Elementarity and Reality in Particle Physics

  • William A. Wallace
Part of the Boston Studies in the Philosophy of Science book series (BSPS, volume 3)


Recent developments in high-energy physics have not been encouraging for anyone interested in the problem of elementarity. Not only has the number of so-called elementary particles increased rapidly during the past few years — from less than a half dozen to thirty, then to over a hundred — but also the propriety of referring to these as ‘elementary’ has been increasingly questioned.1 Part of the latter concern arises from the great number of particles, for it would seem that the elements of which things are constituted should be few in number. A more puzzling paradox arises from the fact that many of the particles being discussed by physicists, particularly those referred to as strongly interacting particles, seem in some sense to be composites of one another.2


Type Species Junior Synonym Original Designation Peripheral Skeleton Choanocyte Chamber 
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  1. 1.
    See Chen Ning Yang, Elementary Particles: A Short History of Some Discoveries in Atomic Physics, Princeton 1962; also G. F. Chew, M. G.ll-Mann, and A. H. Rosenfeld, ‘Strongly Interacting Particles’, Scientific American 210 (1964) 74–93.Google Scholar
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    An introductory study is that of R. B. Braithwaite, Scientific Explanation, New York 1953. (Reprint, 1959.)Google Scholar
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    Aristotle presented two analyses whereby a person may come to a knowledge of primary matter, one pertaining to metaphysics and the other to natural philosophy. For a modern explanation of the first type of analysis, see Ernan McMullin, ‘Matter as a Principle’, in The Concept of Matter (ed. E. McMullin), Notre Dame 1963, pp. 169–208; for a similar account of the second type, see V. E. Smith, The General Science of Nature, Milwaukee 1958, pp. 52–122.Google Scholar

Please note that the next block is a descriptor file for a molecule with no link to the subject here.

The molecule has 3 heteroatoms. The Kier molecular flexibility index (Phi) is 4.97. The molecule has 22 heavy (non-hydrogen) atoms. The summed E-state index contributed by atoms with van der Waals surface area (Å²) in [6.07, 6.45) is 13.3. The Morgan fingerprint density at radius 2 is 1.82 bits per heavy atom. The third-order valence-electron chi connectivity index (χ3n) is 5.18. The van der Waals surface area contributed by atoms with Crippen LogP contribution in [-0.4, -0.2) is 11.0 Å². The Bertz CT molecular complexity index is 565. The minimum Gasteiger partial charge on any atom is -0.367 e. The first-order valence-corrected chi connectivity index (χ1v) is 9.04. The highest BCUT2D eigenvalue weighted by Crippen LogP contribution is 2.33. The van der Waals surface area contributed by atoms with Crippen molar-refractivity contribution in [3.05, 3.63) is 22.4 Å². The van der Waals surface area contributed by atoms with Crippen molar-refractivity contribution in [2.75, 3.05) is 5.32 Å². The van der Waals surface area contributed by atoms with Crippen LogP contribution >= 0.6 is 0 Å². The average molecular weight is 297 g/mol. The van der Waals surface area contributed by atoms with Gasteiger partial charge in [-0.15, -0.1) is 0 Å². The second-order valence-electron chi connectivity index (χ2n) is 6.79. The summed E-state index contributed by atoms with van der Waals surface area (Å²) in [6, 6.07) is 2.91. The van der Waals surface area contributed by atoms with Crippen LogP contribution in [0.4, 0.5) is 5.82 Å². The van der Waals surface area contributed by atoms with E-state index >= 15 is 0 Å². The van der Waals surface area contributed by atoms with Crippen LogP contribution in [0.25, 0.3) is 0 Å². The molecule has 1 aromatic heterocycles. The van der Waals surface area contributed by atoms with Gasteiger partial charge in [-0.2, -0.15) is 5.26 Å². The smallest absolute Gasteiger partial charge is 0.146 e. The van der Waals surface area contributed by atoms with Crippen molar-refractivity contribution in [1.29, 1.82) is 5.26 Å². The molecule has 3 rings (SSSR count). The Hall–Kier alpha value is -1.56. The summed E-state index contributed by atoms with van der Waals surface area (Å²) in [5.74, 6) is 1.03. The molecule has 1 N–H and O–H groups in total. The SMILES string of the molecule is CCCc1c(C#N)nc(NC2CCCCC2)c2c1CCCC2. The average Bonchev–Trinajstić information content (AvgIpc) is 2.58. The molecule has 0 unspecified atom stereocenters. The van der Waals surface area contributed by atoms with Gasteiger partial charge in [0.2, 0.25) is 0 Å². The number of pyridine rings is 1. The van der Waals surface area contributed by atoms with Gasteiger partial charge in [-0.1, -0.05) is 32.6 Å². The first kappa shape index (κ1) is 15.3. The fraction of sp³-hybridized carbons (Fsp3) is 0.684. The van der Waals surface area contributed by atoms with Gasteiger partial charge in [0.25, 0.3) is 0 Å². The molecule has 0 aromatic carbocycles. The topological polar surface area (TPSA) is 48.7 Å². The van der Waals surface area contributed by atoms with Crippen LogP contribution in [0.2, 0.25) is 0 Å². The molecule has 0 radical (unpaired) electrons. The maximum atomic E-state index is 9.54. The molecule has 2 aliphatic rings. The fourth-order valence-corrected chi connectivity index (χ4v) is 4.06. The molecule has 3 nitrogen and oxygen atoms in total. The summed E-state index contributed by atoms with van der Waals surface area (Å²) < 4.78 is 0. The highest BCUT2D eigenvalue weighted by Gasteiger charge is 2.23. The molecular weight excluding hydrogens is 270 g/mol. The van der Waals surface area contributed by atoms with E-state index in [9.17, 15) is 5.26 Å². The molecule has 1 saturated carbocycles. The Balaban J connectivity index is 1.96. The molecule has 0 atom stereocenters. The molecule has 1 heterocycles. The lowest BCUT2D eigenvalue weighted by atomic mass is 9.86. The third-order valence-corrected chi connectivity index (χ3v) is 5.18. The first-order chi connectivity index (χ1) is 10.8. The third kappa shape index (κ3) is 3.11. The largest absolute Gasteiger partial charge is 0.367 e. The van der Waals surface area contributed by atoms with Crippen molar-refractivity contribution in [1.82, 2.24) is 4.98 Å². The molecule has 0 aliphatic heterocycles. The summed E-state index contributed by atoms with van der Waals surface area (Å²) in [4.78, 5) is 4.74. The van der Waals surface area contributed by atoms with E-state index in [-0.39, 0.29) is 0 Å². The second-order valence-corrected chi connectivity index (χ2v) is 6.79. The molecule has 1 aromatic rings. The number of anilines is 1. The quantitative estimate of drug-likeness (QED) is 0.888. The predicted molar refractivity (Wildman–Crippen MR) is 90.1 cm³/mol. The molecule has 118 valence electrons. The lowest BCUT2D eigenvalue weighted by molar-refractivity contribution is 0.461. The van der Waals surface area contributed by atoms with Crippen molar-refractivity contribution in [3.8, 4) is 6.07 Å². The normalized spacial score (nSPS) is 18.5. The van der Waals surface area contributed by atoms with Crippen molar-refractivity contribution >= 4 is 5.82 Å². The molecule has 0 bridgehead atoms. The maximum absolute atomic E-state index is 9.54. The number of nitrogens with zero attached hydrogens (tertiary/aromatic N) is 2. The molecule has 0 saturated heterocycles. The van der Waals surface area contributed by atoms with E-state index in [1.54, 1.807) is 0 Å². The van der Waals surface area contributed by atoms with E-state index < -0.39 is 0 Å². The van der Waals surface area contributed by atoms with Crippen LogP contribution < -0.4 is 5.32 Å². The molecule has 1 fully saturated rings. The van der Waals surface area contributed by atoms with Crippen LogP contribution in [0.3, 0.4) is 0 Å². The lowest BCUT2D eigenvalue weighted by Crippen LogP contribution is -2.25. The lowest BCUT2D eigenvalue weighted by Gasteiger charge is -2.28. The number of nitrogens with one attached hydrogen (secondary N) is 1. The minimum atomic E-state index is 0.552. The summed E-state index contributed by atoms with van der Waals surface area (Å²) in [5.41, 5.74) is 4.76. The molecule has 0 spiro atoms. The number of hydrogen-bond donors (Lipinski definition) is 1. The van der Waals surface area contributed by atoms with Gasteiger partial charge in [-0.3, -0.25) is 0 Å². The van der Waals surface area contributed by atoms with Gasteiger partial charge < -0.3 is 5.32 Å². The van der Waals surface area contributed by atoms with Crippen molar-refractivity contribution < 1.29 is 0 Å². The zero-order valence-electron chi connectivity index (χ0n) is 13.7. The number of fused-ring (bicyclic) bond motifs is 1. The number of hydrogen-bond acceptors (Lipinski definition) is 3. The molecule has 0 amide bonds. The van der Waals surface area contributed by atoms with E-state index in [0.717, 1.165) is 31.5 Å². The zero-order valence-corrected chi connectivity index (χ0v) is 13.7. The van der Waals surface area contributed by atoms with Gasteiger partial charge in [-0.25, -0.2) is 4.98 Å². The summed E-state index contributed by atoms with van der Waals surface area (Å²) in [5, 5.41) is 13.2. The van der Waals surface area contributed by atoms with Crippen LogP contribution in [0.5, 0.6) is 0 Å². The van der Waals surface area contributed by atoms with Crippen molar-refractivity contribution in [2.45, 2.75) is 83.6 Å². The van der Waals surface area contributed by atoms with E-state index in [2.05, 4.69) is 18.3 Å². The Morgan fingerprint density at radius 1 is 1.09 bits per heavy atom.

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    This was common teaching in the Middle Ages, although there were two variations on the teaching, one stemming from Avicenna and the other from Averroes. According to Avicenna, the elements remain in the compound actually as to their substantial forms while their qualities are present only in a remiss state; in his view, elemental qualities are capable of intension and remission and have a certain latitude according to which they can be found with a particular substantial form. According to Averroes, on the other hand, both the substantial forms of the elements and their qualities undergo a remission and remain within the compound in a remiss state, the substantial forms of the elements having a peculiar existence in the compound midway between that of substance and accident. For details, see A. Maier, An der Grenze von Scholastik und Naturwissenschaft, 2d ed., Rome 1952, p. 29. Theodoric followed Averroes, as did most of his contemporaries.Google Scholar
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    The statement is often made by physicists that, although particular theories of the atom or of elementary particles may pass out of vogue, energy levels are here to stay. The analysis of experimentally verifiable data such as measurements of energy levels forms the basis for the assignation of quantum numbers, and thus these too would seem to be ‘here to stay’.Google Scholar